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Passions in Poetry

For Brad: What Makes Poetry, Poetry?

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Local Parasite
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0 posted 04-18-2005 01:55 AM       View Profile for Local Parasite   Email Local Parasite   Edit/Delete Message      Find Poems   Click to visit Local Parasite's Home Page   View IP for Local Parasite

I think this is a good idea.  Just to generate some discussion, I've pulled out a few of my favourite remarks by poets on the topic of poetry.

First, Philip Sidney's famous tract "An Apology for Poetry" distinguishes poetry thus:
quote:
There is no art delivered to mankind that hath not the works of nature for his principal object, without which they could not consist, and on which they depend... The physician weigheth the nature of a man's body, and the nature of things helpful or hurtful unto it.  And the metaphysic, though it be in the second and abstract notions, and therefore be counted supernatural, yet doth he indeed build upon the depth of nature.  Only the poet, disdaining to be tied to any such subjection, lifted up with the vigor of his own invention, doth grow in effect another nature, in making things either better than nature bringeth forth, or, quite anew, forms such as never were in nature, as the Heroes, Demigods, Cyclops, Chimeras, Furies, and such like: so as he goeth hand in hand with nature, not enclosed within the narrow warrant of her gifts, but freely ranging only within the zodiac of his own wit.
Samuel Taylor Coleridge, in his Biographia Literaria, writes:
quote:
"It is an art (or whatever better term our language may afford) of representing, in words, external nature and human thoughts and affections, both relatively to human affections, by the production of as much immediate pleasure in parts, as is compatable with the largest sum of pleasure in the whole." (Coleridge, Lectures on Literature, 1811-12)
Wordsworth's statement of intent for his Lyrical Ballads:
quote:
“Poems to which any value can be attached, were never produced on any variety of subjects but by a man who, being possessed of more than usual organic sensibility, had also thought long and deeply... Our feelings will be connected with important subjects... We shall describe objects, and utter sentiments, of such a nature, and in such connection with each other, that the understanding of the being to whom we address ourselves must necessarily be in some degree enlightened, and his affections ameliorated.” (Wordsworth, Preface to the Lyrical Ballads)
From Shelley's Defence of Poetry:
quote:
"A Poet participates in the eternal, the infinite, and the one; as far as relates to his conceptions, time and place and number are not. The grammatical forms which express the moods of time, and the difference of persons and the distinction of place are convertible with respect to the highest poetry without injuring it as poetry and the choruses of Aeschylus, and the Book of Job, and Dante's Paradise would afford, more than any other writings, examples of this fact." (Shelley, A Defence of Poetry)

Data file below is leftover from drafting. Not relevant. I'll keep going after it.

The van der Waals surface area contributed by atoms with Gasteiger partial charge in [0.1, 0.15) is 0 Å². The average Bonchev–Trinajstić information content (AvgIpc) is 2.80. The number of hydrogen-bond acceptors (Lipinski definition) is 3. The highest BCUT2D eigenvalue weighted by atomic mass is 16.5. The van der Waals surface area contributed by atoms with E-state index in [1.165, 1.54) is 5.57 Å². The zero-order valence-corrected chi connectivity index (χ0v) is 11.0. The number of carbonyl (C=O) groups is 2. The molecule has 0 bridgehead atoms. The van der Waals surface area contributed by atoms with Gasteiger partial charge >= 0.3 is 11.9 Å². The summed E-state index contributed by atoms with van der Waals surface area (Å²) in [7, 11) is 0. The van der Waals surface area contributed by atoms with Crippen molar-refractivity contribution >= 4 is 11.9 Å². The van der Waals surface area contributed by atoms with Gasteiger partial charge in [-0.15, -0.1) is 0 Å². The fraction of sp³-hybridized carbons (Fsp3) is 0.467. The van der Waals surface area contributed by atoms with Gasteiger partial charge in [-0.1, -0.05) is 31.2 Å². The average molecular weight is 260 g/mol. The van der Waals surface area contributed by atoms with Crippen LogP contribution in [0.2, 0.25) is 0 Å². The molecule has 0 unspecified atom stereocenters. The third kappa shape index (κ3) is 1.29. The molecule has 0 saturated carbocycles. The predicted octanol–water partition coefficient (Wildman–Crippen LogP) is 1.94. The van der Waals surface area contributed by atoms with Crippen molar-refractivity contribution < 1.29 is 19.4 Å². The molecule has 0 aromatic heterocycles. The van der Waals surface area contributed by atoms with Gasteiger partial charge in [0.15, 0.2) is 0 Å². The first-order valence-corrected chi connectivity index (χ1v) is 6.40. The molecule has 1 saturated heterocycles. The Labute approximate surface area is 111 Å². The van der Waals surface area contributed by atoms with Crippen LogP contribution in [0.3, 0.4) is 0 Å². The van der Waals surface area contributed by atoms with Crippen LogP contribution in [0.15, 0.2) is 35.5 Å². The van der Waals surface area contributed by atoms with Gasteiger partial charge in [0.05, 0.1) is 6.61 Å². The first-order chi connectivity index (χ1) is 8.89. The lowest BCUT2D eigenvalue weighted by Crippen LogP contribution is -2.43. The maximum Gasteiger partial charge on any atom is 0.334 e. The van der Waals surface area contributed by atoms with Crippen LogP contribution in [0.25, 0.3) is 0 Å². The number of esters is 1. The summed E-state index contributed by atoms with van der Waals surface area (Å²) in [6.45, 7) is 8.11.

From Ruskin (of whom I could probably find much better quotes on the topic, if I had an indexed copy of his works) in his Modern Painters volume III:
quote:
I come, after some embarrassment, to the conclusion, that poetry is "the suggestion, by the imagination, of noble grounds for the noble emotions."  I mean, by the noble emotions, those four principal sacred passions---Love, Veneration, Admiration, and Joy (this latter especially, if unselfish); and their opposites---Hatred, Indignation (or Scorn), Horror, and Grief,---this last, when unselfish, becoming Compassion.  These passions in their various combinations constitute what is called "poetical feeling," when they are felt on noble grounds, that is, on great and true grounds.
Ruskin, of course, goes on, but I doubt anybody's going to actually read it if I type the whole of it out.  He mainly emphasizes the importance of the imagination in the formation of poetry.  

I'd quote some Aristotle, but that would be a bit heavy, and these authors are closer to our time and speaking more of the kind of poetry with which we are concerned today (Aristotle focuses on dramatic and epic poetry, writers of which I don't think we have at piptalk).  Hopefully this will give us some good material with which to start a discussion?  Is poetry, like Sidney suggests, the highest of the arts because it invents, rather than subjecting itself to nature?  Is its duty the veneration of human emotion, as Ruskin suggests, or is it meant to draw attention to specific subjects and "ameliorate" the affections of those that read it?  Is it obliged less to morality, to "nobility," and more simply to pleasure, as Coleridge says?  I look forward to what all of you have to say.